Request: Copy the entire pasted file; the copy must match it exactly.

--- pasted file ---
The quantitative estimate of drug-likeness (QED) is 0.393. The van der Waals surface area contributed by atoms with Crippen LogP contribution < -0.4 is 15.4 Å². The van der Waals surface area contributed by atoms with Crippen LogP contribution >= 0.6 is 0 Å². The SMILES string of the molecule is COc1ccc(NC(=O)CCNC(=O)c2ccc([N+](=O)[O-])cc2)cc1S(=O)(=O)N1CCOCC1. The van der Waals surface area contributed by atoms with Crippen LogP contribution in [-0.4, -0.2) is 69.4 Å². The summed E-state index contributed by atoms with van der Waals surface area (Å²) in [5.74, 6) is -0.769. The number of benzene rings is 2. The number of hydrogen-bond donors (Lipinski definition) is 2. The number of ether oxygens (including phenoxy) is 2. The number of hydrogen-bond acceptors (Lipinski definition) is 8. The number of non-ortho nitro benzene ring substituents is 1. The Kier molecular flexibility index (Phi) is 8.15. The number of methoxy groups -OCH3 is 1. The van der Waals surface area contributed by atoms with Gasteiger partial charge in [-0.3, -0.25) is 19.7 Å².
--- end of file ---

The quantitative estimate of drug-likeness (QED) is 0.393. The van der Waals surface area contributed by atoms with Crippen LogP contribution < -0.4 is 15.4 Å². The van der Waals surface area contributed by atoms with Crippen LogP contribution >= 0.6 is 0 Å². The SMILES string of the molecule is COc1ccc(NC(=O)CCNC(=O)c2ccc([N+](=O)[O-])cc2)cc1S(=O)(=O)N1CCOCC1. The van der Waals surface area contributed by atoms with Crippen LogP contribution in [-0.4, -0.2) is 69.4 Å². The summed E-state index contributed by atoms with van der Waals surface area (Å²) in [5.74, 6) is -0.769. The number of benzene rings is 2. The number of hydrogen-bond donors (Lipinski definition) is 2. The number of ether oxygens (including phenoxy) is 2. The number of hydrogen-bond acceptors (Lipinski definition) is 8. The number of non-ortho nitro benzene ring substituents is 1. The Kier molecular flexibility index (Phi) is 8.15. The number of methoxy groups -OCH3 is 1. The van der Waals surface area contributed by atoms with Gasteiger partial charge in [-0.3, -0.25) is 19.7 Å².